5 critical things a confident investor must understand

wall street photoThere are probably more than 5 things about that you need to understand about investing to be a confident investor. However, none of them are more critical than this list of five. If you get one of these wrong, you are going to struggle being a confident investor.

Here are 5 critical things to know as a confident investor

1. Compound interest is what will make a confident investor rich.

In this hurry up world that we live in, this is frustrating. It also gives credence to the 5th item on this list. It takes time to become rich. Warren Buffett is a great investor, but what makes him rich is that he's been a great investor for two thirds of a century. Of his current $60 billion net worth, $59.7 billion was added after his 50th birthday, and $57 billion came after his 60th. If Buffett started saving in his 30s and retired in his 60s, you would have never heard of him. His secret is time and consistency.

Most people don't start saving in meaningful amounts until a decade or two before retirement, which severely limits the power of compounding. That's unfortunate, and there's no way to fix it retroactively. It's a good reminder of how important it is to teach young people to start saving as soon as possible.

This doesn't mean that all is loss if you are in your 40s or 50s. It does mean that you need to be realistic and not listen to the latest get rich quick scam. As I say in my book, The Confident Investor, I do not believe it is possible to do anything legal and get rich quick.

2. Revenue and profit is why confident investors invest in companies.

Companies that do not generate revenue (and therefore profit), will eventually not be successful. Future revenue or potential revenue or revenue projections are fine but over time revenue needs to come in to the company.

Along the same lines, a company eventually has to be profitable. Profitless growth is fine in some situations, but eventually, the company needs to pay its own bills. Getting money from investors to pay the company's bills is fine for a young company, but eventually the company has to pay its own way.

The longer it takes to get to revenue or get to profit, the more likely the company has internal problems or a lack of focus. A confident investor will stay away from companies as they are risky and there is no way to be confident that the company will be successful. Past success is the single best indicator of future success - it is safer for a confident investor to invest in growing and profitable companies.

3. Simple is usually better than smart.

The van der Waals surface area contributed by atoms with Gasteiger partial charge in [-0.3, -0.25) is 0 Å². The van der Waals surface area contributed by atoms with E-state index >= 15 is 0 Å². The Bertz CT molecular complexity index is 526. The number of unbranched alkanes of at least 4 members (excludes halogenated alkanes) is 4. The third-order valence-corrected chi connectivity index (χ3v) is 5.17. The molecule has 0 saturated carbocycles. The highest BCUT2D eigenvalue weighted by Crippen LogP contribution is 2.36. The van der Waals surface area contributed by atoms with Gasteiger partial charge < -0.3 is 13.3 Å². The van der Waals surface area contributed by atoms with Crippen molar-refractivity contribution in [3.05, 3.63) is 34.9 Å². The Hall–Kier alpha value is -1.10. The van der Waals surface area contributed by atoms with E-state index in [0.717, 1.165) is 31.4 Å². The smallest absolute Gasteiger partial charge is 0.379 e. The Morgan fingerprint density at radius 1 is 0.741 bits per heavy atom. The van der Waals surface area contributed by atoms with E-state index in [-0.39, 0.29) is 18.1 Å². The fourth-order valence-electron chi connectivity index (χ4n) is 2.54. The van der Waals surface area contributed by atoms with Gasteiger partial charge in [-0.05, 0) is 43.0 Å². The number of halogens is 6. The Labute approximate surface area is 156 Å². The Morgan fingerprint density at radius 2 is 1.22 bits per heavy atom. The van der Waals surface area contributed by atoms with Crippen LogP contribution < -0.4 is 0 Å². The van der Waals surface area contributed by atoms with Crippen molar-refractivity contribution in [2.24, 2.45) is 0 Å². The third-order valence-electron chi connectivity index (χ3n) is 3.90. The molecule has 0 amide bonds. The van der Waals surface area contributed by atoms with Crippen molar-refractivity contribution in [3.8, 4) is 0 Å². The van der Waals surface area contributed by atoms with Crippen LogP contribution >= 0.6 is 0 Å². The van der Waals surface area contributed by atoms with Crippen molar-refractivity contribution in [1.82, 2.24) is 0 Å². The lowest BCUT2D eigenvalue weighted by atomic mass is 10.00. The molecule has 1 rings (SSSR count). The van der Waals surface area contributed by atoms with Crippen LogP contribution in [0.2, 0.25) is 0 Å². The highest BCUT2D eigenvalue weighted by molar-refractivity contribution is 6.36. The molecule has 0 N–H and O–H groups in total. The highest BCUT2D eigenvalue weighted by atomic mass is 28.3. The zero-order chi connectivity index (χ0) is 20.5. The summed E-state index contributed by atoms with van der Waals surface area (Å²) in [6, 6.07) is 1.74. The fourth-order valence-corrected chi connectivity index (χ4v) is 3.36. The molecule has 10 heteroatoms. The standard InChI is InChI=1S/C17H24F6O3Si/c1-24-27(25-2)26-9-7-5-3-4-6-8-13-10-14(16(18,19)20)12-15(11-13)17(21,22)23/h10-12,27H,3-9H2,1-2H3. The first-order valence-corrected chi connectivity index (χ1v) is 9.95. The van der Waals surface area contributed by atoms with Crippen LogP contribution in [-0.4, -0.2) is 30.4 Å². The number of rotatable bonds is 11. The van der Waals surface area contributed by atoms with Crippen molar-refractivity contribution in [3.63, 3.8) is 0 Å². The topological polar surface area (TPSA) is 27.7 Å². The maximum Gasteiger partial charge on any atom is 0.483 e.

A confident investor that bought a low-cost S&P 500 index fund in 2003 earned a 97% return by the end of 2012. That's great! And they didn't need to know a thing about portfolio management, technical analysis, or suffer through a single segment of "The Lighting Round."

Meanwhile, the average equity market hedge fund lost 4.7% of its value over the same period, according to data from Dow Jones Credit Suisse Hedge Fund Indices. The average long-short equity hedge fund produced a 96% total return which is still short of an index fund.

I cover this concept in my book, The Confident Investor, and I have also written articles concerning active funds v. index funds.

4. The odds of the stock market experiencing high volatility are 100%.

Most investors understand that stocks produce superior long-term returns, but at the cost of higher volatility. Yet every time there's even a hint of volatility, the same cry is heard from the investing public: "What is going on?!"

Nine times out of ten, the correct answer is, "Nothing is going on." This is what stocks do. They go up and they go down. Sometimes there is nothing going on with the company that is driving the movement. Don't worry about small variations or even trends that last a week or two.

Since 1900 the S&P 500 has returned about 6% per year, but the average difference between any year's highest close and lowest close is 23%. Remember this the next time someone tries to explain why the market is up or down by a few percentage points. They are basically describing why it always rains after you wash your car.

5. The industry is dominated by cranks, charlatans, and salesman.

The vast majority of financial products are sold by people whose only interest in your wealth is the amount of fees they can sucker you out of. You need no experience, credentials, or even common sense to be a financial pundit. Sadly, the louder and more bombastic a pundit is, the more attention he'll receive, even though it makes him more likely to be wrong.

I honestly hope that you don't think I am one of those people.  🙂

Photo by budgetplaces.com

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